UNITED STATES DISTRICT COURT WESTERN DISTRICT OF PENNSYLVANIA
January 28, 1959
Jack R. KELLY, Plaintiff,
UNITED STATES STEEL CORPORATION and The Thew Shovel Company, a corporation, Defendants
The opinion of the court was delivered by: MCILVAINE
The plaintiff herein through his attorney brought suit against the defendants, United States Steel Corporation and The Thew Shovel Company, alleging that a crane manufactured by Thew was of defective construction and while lifting a heavy object the latter fell, striking a gas line, causing a fire and explosion which resulted in injuries to the plaintiff.
The defendant, The Thew Shovel Company, thereafter filed a motion to dismiss on the grounds that there was insufficient service of process upon it, that there is lack of jurisdiction, and that the venue is improper.
The return of the United States Marshal shows that service was made upon Paul B. Reinhold, President of Atlas Equipment Company; General Agent of The Thew Shovel Company.
The plaintiff takes the position that the Atlas Equipment Company is the general agent of The Thew Shovel Company, and that under Rule 4(d)(3) of Federal Rules of Civil Procedure, 28 U.S.C., service upon the Atlas Equipment Company was proper service and was service upon Thew. Plaintiff's position is that Atlas Equipment Company is the general agent of Thew. Defendant, on the other hand, maintains that Atlas is not the general agent of Thew, nor is Paul Reinhold, the President of Atlas, the general agent of Thew, and that they were never authorized to accept any process on behalf of Thew.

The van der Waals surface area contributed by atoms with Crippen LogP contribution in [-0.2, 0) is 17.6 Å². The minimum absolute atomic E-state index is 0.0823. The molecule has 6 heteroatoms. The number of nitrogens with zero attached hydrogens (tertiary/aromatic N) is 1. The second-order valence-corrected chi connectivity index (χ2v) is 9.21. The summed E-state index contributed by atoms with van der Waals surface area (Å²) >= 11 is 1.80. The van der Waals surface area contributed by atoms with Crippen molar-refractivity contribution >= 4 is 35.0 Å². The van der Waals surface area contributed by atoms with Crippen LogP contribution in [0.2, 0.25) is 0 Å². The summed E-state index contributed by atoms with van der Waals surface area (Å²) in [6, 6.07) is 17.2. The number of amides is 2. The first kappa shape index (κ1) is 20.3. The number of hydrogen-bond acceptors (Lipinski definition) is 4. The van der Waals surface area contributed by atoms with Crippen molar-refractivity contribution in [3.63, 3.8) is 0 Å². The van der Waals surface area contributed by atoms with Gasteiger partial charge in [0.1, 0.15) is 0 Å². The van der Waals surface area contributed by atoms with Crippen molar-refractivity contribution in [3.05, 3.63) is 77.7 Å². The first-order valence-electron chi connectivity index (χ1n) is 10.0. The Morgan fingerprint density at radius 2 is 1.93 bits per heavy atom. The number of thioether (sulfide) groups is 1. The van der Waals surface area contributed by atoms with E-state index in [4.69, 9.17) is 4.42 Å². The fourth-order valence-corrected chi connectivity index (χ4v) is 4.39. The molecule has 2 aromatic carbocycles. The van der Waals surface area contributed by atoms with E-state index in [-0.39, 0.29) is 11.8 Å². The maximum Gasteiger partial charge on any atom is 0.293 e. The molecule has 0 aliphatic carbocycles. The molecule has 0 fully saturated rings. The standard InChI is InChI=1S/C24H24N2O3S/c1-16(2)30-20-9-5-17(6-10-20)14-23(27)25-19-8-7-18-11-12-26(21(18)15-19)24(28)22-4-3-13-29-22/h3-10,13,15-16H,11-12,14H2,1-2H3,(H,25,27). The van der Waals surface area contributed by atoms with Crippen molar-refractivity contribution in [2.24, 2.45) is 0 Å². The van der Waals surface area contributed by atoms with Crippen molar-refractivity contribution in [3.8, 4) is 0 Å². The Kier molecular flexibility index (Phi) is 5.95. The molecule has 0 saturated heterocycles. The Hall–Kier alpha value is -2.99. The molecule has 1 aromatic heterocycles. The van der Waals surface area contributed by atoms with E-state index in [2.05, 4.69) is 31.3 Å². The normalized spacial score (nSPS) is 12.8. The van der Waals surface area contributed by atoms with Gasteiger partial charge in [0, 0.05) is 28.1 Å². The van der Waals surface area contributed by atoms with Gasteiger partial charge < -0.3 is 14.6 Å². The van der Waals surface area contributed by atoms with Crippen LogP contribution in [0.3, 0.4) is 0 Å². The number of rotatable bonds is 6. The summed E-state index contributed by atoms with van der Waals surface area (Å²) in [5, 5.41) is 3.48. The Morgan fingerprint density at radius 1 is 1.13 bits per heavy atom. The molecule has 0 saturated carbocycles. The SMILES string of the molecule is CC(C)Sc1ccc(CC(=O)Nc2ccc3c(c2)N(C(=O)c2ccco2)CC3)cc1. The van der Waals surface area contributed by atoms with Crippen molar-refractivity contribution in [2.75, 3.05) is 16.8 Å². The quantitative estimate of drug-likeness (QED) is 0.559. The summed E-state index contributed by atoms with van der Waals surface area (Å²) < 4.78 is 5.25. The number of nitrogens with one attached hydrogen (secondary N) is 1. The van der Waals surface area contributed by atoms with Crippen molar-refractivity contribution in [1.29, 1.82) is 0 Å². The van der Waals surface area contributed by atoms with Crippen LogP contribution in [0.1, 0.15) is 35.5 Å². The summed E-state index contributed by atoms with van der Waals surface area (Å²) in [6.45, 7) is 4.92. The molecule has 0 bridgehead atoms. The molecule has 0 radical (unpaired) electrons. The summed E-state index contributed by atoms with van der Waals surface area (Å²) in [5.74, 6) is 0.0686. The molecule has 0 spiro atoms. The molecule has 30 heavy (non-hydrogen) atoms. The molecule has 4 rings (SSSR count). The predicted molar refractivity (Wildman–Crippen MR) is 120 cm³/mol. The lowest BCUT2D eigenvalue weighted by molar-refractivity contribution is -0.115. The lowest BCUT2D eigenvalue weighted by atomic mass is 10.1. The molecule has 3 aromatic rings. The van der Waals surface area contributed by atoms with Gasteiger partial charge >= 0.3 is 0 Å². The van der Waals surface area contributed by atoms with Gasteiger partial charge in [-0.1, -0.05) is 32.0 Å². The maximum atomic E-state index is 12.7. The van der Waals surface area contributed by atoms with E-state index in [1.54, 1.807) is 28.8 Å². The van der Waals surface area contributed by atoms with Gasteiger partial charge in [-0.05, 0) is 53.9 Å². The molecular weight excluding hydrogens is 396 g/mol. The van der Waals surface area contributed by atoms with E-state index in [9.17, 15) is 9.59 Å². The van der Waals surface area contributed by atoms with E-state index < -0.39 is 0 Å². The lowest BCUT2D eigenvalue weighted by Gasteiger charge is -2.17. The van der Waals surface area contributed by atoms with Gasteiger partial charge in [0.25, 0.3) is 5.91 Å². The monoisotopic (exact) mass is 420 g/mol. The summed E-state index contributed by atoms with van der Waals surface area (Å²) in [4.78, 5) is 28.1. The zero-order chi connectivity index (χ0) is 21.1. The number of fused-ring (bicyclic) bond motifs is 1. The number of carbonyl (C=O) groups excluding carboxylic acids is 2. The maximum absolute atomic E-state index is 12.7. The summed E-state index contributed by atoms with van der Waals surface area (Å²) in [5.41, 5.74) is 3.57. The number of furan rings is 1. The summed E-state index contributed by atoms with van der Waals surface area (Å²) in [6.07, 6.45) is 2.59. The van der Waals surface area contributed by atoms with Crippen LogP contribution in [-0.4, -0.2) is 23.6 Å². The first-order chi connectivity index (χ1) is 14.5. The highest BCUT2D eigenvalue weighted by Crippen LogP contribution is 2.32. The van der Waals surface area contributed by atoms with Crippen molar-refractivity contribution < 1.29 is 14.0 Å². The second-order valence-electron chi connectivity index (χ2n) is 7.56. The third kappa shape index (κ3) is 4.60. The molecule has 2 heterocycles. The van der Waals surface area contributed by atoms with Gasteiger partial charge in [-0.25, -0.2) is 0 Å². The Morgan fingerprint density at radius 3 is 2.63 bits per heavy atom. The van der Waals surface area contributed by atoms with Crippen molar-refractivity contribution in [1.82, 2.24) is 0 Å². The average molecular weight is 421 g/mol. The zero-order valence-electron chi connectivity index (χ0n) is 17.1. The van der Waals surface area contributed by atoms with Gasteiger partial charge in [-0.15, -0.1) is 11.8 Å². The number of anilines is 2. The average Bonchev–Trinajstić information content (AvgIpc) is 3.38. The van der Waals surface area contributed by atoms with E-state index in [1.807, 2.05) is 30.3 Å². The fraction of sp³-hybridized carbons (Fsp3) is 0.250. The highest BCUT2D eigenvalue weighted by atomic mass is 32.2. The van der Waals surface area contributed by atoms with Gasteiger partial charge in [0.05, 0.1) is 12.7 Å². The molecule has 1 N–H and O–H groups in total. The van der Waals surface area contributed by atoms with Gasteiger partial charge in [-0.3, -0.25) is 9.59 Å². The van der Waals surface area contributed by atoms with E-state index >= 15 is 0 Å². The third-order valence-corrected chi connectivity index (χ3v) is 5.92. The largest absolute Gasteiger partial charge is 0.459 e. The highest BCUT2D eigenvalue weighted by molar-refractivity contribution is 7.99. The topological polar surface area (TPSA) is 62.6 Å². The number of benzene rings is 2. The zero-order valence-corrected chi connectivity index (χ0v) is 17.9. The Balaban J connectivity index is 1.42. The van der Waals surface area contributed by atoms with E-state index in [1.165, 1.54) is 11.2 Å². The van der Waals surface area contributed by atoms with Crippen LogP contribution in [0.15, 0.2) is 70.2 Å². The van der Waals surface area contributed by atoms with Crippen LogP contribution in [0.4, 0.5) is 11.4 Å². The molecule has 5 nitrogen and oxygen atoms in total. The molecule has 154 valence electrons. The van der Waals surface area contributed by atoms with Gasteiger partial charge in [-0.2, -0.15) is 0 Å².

The issue then is clear. If the Atlas Equipment Company or Paul Reinhold is the general agent of Thew, then the motion to dismiss because of improper service of process ought to be denied. On the other hand, if they are not the general agent of Thew, the service of process ought to be quashed.
In support of both parties' respective positions, the depositions of Paul B. Reinhold and of Waid V. Clark were offered. Whether Mr. Reinhold or Atlas is the general agent of Thew is the crucial issue here.
'A general agent is an agent authorized to conduct a series of transactions involving a continuity of service.' Restatement, Agency § 3(1).
Of course, before Atlas or Mr. Reinhold could be the general agent of Thew, we would have to find an agency relationship between Atlas and Thew.
'Agency is the relationship which results from the manifestation of consent by one person to another that the other shall act on his behalf and subject to his control, and consent by the other so to act.' Restatement, Agency § 1.
An important attribute in order to create an agency relationship is whether 'a principal has the right to control the conduct of the agent with respect to matters entrusted to him.' Restatement, Agency § 14.